Step teams showcase culture


Step show


With five teams traveling  to SDSU, the 12th annual Black Student Alliance (BSA) Step Show brought a cultural experience that could be shared among the students at SDSU. This year included performances by the SDSU women’s step team, which is new to campus this year. 

The BSA’s mission statement is to form a societal life for African American students so they can find an identity through cultural and diverse activities. SDSU’s awareness of the African American culture stands as another key point in BSA’s mission. 

Semehar Ghebrekidan, the president of BSA, said she is excited that she was not only able to meet the other step teams, but to step against them as well. 

“The step show creates an environment where African Americans can come together and celebrate and showcase talent but also so that we can bring awareness to this part of African American culture,” Ghebrekidan said. 

Teams from across the Midwest performed on the Performing Arts Center stage. SDSU was well represented with their Drill Team, Ladies of BSA and BSA Men’s Step team of SDSU. Five other step teams represented their fraternities and sororities: Sigma Lambda Beta, Omega Psi Phi, and Sigma Psi Zeta from the University of Minnesota, the Omaha Chapter of Delta Sigma Theta and the Nebraska Chapter of Zeta Phi Beta. A special rapping performance by SDSU student “Zeke” was also included. 

“I loved the SDSU Drill Team,” said Elena Leitheiser, a junior nursing student. “I loved how all the teams were so synced and each had their own chant which made it really powerful.”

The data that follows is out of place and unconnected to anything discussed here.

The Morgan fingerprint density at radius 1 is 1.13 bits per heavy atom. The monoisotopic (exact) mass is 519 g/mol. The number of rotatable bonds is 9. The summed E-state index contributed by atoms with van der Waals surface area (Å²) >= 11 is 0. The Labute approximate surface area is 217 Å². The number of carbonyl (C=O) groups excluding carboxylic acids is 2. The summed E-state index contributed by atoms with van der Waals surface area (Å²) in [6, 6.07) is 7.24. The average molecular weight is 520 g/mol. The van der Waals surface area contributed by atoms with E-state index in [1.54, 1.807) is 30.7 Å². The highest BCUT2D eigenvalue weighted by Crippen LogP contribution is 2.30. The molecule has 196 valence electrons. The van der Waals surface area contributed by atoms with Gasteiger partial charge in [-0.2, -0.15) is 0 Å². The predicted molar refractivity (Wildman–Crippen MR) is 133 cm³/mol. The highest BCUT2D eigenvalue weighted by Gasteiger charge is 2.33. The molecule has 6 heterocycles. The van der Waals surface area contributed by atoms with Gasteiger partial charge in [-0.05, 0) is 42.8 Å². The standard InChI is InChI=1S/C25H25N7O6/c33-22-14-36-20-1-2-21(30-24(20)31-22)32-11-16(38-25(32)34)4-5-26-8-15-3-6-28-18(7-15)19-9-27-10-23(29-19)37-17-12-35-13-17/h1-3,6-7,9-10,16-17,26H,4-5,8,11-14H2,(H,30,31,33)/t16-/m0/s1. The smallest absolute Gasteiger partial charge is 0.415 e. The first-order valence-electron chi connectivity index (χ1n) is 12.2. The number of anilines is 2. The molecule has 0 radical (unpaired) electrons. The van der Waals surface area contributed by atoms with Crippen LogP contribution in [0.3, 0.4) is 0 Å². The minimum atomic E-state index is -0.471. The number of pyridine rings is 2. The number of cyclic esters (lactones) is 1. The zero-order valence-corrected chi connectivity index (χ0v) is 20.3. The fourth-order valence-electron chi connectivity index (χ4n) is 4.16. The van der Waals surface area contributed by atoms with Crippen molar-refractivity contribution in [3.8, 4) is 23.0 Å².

Each team offered an insight to the history and mission of their fraternity or sorority, which included how important stepping was to them. They displayed evident pride in their Greek life with the calls and signs of their sorority or fraternity. Along with the choreographed steps, they infused a mix of comedy, popular music, intense stepping and education. 

While stepping is a form of African American culture, African Americans were not the only step dancers present. The step teams often times had a wide variety of race, showing that anyone can appreciate a piece of a different culture. 

Crowd participation helped summon more energy to the step teams. Teams and the hosts encouraged the interaction between those on stage and the nearly packed Performing Arts Center. 

This year’s step show was sophomore pre-pharmacy student Kayla Guy’s first. “I originally just thought it was going to be just SDSU step club. I had no idea that it was all these different step clubs from different universities. It was really cool,” Guy said. “I had no idea that it was that big. I’d heard of it before, but I didn’t know they had shows like this.” 

After the show, many of the teams mingled together and talked to people who attended the show. It was an event that allowed people of different races and cultures to come together and enjoy a night of unique entertainment.